Students and airplane systems
How much do your students know about the mechanical workings of the airplanes they fly? Hopefully, they can tell you a lot. Sometimes, however, they can't.
I recently asked a student, "What would happen to the engine if you turned off the master switch in flight on your typical Piper or Cessna trainer?"
He replied, "The engine would quit. We never turn off the master switch in flight."
Then I asked him how he would handle an in-flight electrical fire.
He replied, "Well, I suspect we'd have to turn off the master switch which would result in our having to make a forced landing." If you believe that, then you might also believe that preignition is the ability to see sparks from the future.
It's an unfortunate fact that airplane systems often aren't given the attention they deserve during flight training. Nothing good can ever come from this.
So the next time you and your student are preflighting the airplane, open the cowling (if possible) and poke around a bit. Have your student identify the engine's major components such as the magnetos, the carburetor (or fuel management unit), the vacuum pump, the intake manifold, the exhaust manifold, and so on.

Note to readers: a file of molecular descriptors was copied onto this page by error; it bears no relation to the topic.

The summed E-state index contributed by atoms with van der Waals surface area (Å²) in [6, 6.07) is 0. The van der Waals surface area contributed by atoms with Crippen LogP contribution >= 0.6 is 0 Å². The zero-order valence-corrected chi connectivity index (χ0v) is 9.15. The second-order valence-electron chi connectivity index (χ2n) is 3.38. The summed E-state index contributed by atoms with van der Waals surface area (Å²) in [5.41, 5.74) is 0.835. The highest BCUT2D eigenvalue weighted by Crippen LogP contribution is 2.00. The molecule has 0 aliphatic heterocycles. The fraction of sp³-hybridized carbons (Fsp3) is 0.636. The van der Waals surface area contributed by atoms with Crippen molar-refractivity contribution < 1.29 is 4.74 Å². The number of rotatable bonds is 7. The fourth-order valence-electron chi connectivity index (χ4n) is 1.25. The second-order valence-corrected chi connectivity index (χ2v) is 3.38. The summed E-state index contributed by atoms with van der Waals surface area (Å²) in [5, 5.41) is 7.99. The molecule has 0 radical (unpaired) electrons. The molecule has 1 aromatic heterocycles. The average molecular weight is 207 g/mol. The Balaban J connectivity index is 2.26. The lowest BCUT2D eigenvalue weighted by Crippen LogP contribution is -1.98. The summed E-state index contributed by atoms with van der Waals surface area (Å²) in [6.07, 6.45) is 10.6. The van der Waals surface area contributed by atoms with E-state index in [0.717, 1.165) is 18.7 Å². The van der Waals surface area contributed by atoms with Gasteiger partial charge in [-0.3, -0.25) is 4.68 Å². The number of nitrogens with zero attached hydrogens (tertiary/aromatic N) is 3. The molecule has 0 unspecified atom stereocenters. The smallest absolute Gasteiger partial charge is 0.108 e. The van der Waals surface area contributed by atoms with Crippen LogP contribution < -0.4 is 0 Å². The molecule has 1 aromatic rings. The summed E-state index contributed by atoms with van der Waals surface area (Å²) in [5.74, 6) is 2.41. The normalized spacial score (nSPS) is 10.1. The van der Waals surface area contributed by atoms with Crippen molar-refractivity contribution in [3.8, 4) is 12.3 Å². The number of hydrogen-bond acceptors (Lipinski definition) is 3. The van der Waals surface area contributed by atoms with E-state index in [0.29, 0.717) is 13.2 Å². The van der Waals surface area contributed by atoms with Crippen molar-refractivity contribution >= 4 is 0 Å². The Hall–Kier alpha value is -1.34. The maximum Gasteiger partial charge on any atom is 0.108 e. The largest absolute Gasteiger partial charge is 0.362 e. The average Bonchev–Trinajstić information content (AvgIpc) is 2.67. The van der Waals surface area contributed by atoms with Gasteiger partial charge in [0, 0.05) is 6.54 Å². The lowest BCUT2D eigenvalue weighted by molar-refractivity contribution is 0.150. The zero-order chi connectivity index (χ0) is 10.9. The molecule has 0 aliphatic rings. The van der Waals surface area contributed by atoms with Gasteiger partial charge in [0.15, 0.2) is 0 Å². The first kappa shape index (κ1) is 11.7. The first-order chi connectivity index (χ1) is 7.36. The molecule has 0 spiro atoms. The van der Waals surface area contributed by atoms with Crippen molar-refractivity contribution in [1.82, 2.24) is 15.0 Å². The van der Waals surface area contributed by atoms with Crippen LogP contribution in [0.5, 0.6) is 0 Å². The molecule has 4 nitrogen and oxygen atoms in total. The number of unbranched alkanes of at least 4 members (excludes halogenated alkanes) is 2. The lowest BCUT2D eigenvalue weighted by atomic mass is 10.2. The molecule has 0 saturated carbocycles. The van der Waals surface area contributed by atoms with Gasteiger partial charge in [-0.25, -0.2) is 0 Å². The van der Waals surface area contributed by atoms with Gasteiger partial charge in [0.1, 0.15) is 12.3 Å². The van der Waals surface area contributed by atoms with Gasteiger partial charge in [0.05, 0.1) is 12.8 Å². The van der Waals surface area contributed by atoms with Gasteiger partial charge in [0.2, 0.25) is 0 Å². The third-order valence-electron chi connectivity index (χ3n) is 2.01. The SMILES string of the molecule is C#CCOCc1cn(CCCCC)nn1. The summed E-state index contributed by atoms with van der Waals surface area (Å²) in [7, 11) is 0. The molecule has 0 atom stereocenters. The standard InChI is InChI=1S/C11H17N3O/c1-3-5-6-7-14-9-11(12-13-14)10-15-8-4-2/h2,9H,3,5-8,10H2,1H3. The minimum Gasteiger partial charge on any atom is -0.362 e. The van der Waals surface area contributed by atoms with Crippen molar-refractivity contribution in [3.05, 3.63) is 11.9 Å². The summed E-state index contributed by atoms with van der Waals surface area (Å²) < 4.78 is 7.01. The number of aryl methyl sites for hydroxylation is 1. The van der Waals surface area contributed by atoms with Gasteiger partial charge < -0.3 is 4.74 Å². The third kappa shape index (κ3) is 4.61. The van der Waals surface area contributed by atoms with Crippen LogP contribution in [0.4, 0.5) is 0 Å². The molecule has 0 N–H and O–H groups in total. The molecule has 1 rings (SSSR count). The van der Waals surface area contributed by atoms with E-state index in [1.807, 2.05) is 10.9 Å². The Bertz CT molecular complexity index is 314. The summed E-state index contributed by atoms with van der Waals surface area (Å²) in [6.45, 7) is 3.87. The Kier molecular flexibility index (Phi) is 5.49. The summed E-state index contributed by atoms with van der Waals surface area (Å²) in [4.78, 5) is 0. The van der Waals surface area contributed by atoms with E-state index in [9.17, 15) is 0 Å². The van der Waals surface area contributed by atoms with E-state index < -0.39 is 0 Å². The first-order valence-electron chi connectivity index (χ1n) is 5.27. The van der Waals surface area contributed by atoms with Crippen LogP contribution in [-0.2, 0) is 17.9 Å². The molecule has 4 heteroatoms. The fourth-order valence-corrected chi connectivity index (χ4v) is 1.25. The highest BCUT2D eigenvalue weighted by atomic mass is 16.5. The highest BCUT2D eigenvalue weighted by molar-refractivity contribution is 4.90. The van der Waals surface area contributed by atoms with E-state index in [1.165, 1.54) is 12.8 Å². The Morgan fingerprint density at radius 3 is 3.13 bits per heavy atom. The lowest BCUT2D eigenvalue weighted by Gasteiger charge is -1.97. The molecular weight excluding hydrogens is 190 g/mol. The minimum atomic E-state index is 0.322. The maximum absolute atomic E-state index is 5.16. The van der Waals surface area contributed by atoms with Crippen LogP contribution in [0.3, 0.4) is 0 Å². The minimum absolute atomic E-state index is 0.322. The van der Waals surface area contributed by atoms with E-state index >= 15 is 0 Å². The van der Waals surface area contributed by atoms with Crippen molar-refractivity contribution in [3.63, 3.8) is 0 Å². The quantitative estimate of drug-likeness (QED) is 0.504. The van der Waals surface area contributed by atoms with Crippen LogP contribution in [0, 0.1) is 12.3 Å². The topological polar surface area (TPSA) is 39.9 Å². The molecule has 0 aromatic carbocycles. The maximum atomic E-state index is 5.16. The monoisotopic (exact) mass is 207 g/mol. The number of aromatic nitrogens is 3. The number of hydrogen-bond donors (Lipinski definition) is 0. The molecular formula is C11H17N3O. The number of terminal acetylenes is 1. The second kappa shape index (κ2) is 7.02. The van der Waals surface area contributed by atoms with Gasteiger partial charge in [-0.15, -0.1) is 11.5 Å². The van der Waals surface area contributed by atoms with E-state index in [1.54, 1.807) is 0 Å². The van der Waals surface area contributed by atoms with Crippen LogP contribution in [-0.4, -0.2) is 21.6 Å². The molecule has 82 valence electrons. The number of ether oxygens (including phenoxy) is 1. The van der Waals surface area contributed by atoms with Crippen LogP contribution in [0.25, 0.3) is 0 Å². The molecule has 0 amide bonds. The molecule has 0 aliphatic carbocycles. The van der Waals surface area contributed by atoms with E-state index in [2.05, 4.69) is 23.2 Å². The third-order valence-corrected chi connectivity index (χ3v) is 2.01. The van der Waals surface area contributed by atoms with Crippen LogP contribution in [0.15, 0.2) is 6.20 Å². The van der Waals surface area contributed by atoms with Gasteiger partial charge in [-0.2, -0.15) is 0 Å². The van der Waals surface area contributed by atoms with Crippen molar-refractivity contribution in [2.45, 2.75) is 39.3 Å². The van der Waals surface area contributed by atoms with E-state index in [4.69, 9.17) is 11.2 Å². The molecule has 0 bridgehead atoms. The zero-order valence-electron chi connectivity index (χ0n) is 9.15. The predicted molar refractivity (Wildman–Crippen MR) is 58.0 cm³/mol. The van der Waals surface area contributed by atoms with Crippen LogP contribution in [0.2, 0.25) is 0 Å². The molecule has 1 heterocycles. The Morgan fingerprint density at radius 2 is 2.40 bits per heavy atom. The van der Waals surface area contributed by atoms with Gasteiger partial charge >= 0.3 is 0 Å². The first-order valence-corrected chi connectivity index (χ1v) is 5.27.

Then point to any of the airplane's several antennas and ask which equipment uses them. Your student should be able to identify the transponder antenna, the VOR antenna, the marker beacon antenna, the glideslope antenna, etc.
If you are so inclined, you might even have a bit of fun by slipping your shoe under the cowling before the student opens it (if it's your shoe you won't forget it's there, right?). The expression on your student's face will be priceless.
By Rod Machado